If the Baltimore Orioles want any hope of contending in 2014, they have got to improve their starting pitching. Their starters allowed an average of 4.38 runs per game in 2013, worse than the league average (4.29) and the worst of any team with a .500 or better record. Yesterday Mark Brown discussed internal options to round out the starting rotation (assuming Chris Tillman, Wei-Yin Chen, and Miguel Gonzalez are locks) and tomorrow Kevin Ebert will have an article on possible trade targets. Today we'll discuss free agents.
When I began writing this article I wasn't sure if I should write about the best free agents out there (because that would be more fun) or the pitchers the Orioles are most likely to sign, if they sign anyone (because that would be more realistic). I decided to go with the latter, because it just makes more sense. If you don't like the names on this list, don't shoot the messenger. I'm simply using my experience with the Orioles to try and determine what is realistic.
The thing about the Orioles, and something any O's fan can tell you, is that that they don't spend a lot of money on starting pitching. There has been a recent trend by the Orioles of giving players out of the Japanese league (Koji Uehara, Wei-Yin Chen, Tsuyoshi Wada) multi-year deals, but other than that you have to go back to Sidney Ponson's three-year, $22.5M contract signed in 2004 for the last time the Orioles signed a free agent pitcher to a multi-year contract. Hm...maybe ol' Sidney scared them off. I could certainly understand the sentiment.
So what I'm getting at is that the Orioles probably aren't going to go out and sign a player like Matt Garza or Ervin Santana, both of whom MLB Trade Rumors predicts will get contracts of at least four years. Likewise they are not expected to go after big name Masahiro Tanaka out of Japan, whose posting fee is expected to exceed the $51.7 million it took for the Rangers to get for the rights to negotiat with Yu Darvish. Maybe they'll surprise us and use some of the money that makes them the seventh most valuable baseball franchise, but until the day that actually happens, it doesn't seem feasible to me to expect the Orioles to go after any big names. So who might they get to solidify their rotation in 2014?
2013: 30 GS, 181 2/3 IP, 3.86 ERA, 4.06 FIP, 1.18 WHIP
Career: 234 G/131 GS, 909 1/3 IP, 4.62 ERA, 4.45 FIP, 1.37 WHIP
Traded to the Orioles from the Cubs for the playoff push, Scott Feldman is considered likely by many to return to the Orioles. He pitched decently while he was in Baltimore and both sides have expressed interest in staying together. Feldman will be 31 years old in 2014 and has been pretty much your league average pitcher in his 234 career games. It is expected that Feldman will get at least two years in his next contract, but if the price goes up to $17 million he may end up being too expensive for the Orioles.
2013: 29 GS, 158 IP, 4.04 ERA, 3.51 FIP, 1.32 WHIP
Career: 208 GS, 1108 IP, 4.16 ERA, 4.06 FIP, 1.40 WHIP
Just a year ago, it seemed that we'd never see Scott Kazmir again. He hadn't pitched in the majors since he made one start for the Angels in 2011, and he spent 2012 pitching for the Sugarland Skeeters. In a Duquette-like move, the Indians picked him up and gave him a chance. He got his velocity back and ended up having a very successful season in Cleveland. If some team is willing to give Kazmir a multi-year deal, I hope it's not the Orioles. He looked simply terrible his last go round in the majors, and who knows if he has another good year in him. But if he can be had on a one-year deal, he might be an interesting pickup.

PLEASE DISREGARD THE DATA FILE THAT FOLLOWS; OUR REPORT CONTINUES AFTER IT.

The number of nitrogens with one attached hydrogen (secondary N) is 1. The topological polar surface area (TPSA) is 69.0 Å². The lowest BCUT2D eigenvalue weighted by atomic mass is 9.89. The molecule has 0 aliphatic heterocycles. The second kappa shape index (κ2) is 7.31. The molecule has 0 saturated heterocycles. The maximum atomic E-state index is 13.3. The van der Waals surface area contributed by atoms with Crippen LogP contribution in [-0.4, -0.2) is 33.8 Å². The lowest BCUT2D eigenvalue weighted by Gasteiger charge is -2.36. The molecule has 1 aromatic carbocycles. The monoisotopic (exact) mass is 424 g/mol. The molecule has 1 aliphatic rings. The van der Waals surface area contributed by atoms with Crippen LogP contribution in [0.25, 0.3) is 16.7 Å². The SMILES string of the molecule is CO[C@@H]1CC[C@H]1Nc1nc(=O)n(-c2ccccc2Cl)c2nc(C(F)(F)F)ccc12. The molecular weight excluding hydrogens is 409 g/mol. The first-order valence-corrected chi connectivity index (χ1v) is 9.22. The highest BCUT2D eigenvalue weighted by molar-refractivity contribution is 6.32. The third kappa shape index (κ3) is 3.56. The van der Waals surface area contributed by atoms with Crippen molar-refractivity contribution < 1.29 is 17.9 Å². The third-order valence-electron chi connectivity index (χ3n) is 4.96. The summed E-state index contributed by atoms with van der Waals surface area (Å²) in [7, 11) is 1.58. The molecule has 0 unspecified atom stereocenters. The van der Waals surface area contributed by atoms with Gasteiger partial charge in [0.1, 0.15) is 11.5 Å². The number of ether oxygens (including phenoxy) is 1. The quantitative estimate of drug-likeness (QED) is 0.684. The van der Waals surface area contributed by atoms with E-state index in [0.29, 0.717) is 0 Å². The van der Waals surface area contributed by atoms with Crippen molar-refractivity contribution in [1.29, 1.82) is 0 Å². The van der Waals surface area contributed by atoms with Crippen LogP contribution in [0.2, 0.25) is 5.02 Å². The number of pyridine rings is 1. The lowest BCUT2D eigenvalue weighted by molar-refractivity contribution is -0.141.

2013: 24 GS, 150 IP, 4.02 ERA, 4.09 FIP, 1.39 WHIP
Career: 174 G/154 GS, 979 2/3 IP, 4.30 ERA, 4.42 FIP, 1.32 WHIP
I wouldn't be happy if the Orioles signed Jason Vargas, but I probably wouldn't be surprised either (depending on the contract he gets) Like Feldman, Vargas has made a career of being not crappy. His claim to fame is that he pitches a lot of innings. He only pitched 150 innings in 2013 due to a blood clot, but in the three years prior he averaged just over 200 innings pitched per season. I don't like Vargas for the Orioles because, in addition to just being just OK at pitching, he has been a fly ball pitcher over his career. When a pitcher give up home runs at a rate of 1.2 per nine innings in Seattle, the idea of him pitching in Camden Yards is a little bit terrifying.
2013: 16 GS, 81 1/3 IP, 6.20 ERA, 4.62 FIP, 1.66 WHIP
Career: 170 G/160 GS, 998 IP, 3.40 ERA, 3.32 FIP, 1.27 WHIP
Josh Johnson gets hurt a lot. But when he's not hurt, he's generally a good pitcher. He's coming off of a terrible season with the Blue Jays and, at 30 years old, will probably end up with a one-year contract to try to build up his value for the future. Johnson would be a wild card, not someone you want to rely on for the rotation, but if he stays healthy and goes back to his pre-2013 form he could give the Orioles a lot of value in 2014 without much commitment or a crazy salary.
2013: 33 GS, 199 1/3 IP, 3.70 ERA, 3.34 FIP, 1.21 WHIP
Career: 229 G/212 GS, 1312 2/3 IP, 4.37 ERA, 3.76 FIP, 1.29 WHIP
Truthfully, I can't really see the Orioles signing Ricky Nolasco. He'll probably get a three-year deal from someone, and I still can't imagine the Orioles giving a three-year deal to anyone (who isn't coming over from Asia). But he is probably the highest tier starting pitcher that could even possibly become an Oriole. Nolasco spent his entire career with the Marlins before being traded to the Dodgers mid-season. Nolasco is a ground ball pitcher, which would go well in Camden Yards, and he doesn't walk a lot of batters, which is of course a plus. He has a history of success while being just 30 years old, so he's the right age to give a multi-year deal to, if the Orioles were so inclined.